Merkel says US-Europe ties put to test by spy claims

Merkel says US-Europe ties put to test by spy claims

The German Chancellor has said that reports of US spying are straining transatlantic relations and putting a US-EU trade deal to the test.

Angela Merkel, whose mobile phone was allegedly bugged, told a special parliamentary debate on surveillance by the US National Security Agency that all light must be shed on the matter.

“The allegations are serious. They must be investigated and more importantly, new trust has to be re-established for the future,” she told the lower house, the Bundestag.

Spying allegations are especially sensitive in Germany after the Nazi and communist eras. Merkel grew up in the former East, where spying by the Stasi on ordinary citizens was rife.

Merkel says ties with the US are of “paramount” importance , but one opinion poll suggested six out of ten Germans did not think the US was a partner to be trusted.

Berlin still wants to talk to Edward Snowden, though the whistleblower who is in Russia will not be invited to Germany.

The country fears being put under pressure by the US to extradite him. But Germany is studying the possibility of interviewing Snowden in Moscow.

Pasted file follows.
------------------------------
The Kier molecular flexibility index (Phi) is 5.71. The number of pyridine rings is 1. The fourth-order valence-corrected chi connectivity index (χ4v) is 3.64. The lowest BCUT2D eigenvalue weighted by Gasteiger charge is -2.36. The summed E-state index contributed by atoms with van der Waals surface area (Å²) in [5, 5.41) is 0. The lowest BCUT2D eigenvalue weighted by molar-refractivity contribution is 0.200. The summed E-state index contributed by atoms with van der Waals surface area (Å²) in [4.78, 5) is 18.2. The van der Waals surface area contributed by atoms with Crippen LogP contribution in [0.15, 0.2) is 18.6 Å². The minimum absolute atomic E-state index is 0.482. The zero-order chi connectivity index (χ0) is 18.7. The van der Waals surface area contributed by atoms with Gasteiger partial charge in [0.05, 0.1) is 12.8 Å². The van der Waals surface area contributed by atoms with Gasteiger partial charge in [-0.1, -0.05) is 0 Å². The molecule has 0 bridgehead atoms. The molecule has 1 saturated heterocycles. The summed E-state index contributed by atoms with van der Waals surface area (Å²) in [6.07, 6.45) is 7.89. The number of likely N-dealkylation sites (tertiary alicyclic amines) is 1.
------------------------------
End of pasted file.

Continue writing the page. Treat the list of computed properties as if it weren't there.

Copyright © 2013 euronews

Inside the Ring: Russia to test new missile

Inside the Ring: Russia to test new missile

Russia will test launch a controversial missile  over the next several weeks that U.S. officials say is raising new concerns  about Moscow’s growing strategic nuclear arsenal and Russia’s potential violations of arms treaties.

The RS-26 missile is expected to be deployed with multiple supersonic,  maneuvering warheads designed to defeat U.S. missile defenses in Europe, U.S.  officials told Inside the Ring.

A House defense aide said the new missile appears to violate the 1987  Intermediate-range Nuclear Forces (INF) Treaty, based on recent tests and  Russian statements that it is designed to thwart U.S. defenses. The treaty bans  missiles with ranges of between 310 and 3,400 miles.

“The Russians are advertising this as a system capable of defeating U.S.  missile defenses in Europe,” the aide said. “At the same time, the State  Department is accepting Russia’s claim that  this is an ICBM and doesn’t violate INF. It can’t be both.”

The Air  Force National Space and Missile Intelligence Center reported recently that  Russia’s June 6 test of an RS-26 was a test-firing  of an intermediate-range missile disguised as an intercontinental ballistic  missile.

Russian officials have denied that the RS-26 violates the INF Treaty,  claiming it has a range greater than the treaty threshold of 3,410 miles.

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